Paper No. 8
Presentation Time: 10:45 AM


BOBYARCHICK, Andy R., Department of Geography & Earth Sciences, University of North Carolina at Charlotte, 9201 University City Boulevard, Charlotte, NC 28223 and HARDISON, Joël, Uwharrie/Croatan National Forests, Zone Archaeologist, US Forest Service, 789 NC Highway 24/27 E, Troy, NC 27371-8331,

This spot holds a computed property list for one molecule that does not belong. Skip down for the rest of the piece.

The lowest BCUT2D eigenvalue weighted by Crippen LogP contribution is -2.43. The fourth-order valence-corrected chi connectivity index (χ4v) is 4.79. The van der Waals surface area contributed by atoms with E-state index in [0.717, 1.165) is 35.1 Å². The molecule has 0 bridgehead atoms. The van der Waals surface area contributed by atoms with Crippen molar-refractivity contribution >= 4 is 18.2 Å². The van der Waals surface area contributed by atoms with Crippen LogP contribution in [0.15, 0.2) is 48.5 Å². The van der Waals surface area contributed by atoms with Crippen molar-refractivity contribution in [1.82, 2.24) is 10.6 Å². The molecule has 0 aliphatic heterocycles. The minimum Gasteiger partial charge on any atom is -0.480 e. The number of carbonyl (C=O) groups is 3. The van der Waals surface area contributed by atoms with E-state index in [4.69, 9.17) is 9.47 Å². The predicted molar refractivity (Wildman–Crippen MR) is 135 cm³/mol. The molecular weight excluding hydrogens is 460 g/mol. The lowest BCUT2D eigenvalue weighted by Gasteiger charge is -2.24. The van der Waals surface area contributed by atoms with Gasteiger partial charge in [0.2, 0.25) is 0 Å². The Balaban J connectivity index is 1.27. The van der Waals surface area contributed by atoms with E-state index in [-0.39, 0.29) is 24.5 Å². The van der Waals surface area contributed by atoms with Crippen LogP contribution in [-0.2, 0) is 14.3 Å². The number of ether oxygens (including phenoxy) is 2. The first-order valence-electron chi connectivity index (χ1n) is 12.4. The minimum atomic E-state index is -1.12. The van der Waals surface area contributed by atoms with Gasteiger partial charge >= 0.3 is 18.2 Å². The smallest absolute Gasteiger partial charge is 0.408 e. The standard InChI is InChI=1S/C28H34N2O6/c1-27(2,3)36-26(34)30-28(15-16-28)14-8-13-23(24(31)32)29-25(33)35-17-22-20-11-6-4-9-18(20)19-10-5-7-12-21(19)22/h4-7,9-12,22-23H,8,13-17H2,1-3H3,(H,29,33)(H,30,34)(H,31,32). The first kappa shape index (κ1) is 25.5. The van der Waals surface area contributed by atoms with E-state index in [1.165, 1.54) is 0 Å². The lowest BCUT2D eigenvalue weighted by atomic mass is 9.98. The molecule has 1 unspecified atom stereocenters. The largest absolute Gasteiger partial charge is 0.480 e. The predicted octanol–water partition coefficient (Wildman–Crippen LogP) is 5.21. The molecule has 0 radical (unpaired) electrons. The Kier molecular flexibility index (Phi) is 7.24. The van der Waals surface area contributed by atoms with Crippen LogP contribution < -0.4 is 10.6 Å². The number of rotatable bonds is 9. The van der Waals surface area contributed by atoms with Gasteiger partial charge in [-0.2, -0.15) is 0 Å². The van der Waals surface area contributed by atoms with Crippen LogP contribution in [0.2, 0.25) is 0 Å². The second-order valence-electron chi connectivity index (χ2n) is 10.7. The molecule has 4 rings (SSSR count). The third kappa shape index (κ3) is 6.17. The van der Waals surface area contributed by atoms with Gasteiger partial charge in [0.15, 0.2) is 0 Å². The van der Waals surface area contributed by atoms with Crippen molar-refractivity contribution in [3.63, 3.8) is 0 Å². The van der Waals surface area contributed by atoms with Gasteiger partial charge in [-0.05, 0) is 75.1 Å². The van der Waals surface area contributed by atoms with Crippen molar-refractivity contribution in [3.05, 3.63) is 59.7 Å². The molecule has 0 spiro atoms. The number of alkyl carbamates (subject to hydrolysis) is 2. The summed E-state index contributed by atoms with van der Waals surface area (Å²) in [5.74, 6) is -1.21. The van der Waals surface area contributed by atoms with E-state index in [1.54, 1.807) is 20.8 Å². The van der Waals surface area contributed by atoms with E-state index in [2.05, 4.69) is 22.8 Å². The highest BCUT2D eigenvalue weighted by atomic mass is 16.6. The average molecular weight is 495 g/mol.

UNC Charlotte and the US Forest Service initiated a geological and geophysical subsidence investigation on the site of a historic gold mine in the Uwharrie National Forest, North Carolina. The first goal in this investigation is to locate the “Little Lead”, a possible drift shown on the original site map. It is not known if the lead was ever opened. The investigation was a class project for a near-surface geophysics class. Participants evaluated the site map and other documents to determine the feasibility of using various geophysical methods to detect the drift. On site, we flagged the approximate trend of the lead. A gravel road crossed the projection of the lead at a point where the drift would have been a few m deep. Because conditions of the target were unknown, the investigators decided to use three tools: (1) a GSSI SIR-3000 GPR, (2) a Geometrics G-858 cesium magnetometer, and (3) a GSSI Profiler EM. There were three possible target conditions: (1) The lead was never opened, and therefore only bedrock would be present. (2) The lead was opened and left as a void. (3) The lead was opened, and some objects such as metal or wooden devices were left in the drift. Each scenario would produce a different geophysical signature. Investigators first ran a 400 MHz GPR profile across the lead. That profile detected the tops of convex upward mounds with internally stacked reflections. A second profile was run with a 100 MHz antenna that produced a penetration depth of 10-13 m. This profile imaged several mounds, interpreted as debris piles from mine workings, and also several vertical bands of low frequency reflections topping at a depth of 6 m under a reflective broad hyperbola. The low frequency GPR zone coincided with a magnetic anomaly of about 250 nT and with well defined negative anomalies in all EM IP frequencies. Overall, the team determined that multiple geophysical methods confirm a high probability that there is a void on the profile where it crossed the lead. A second anomaly was located several m from the first, but that one produced a magnetic/EM high and no GPR low frequency band. It may be a rock debris pile, or could even be a pipe or rail track. This class investigation demonstrated how multiple methods may, or may not, agree on a single interpretation, and illustrated for the students how their work became part of a larger, on-going research program.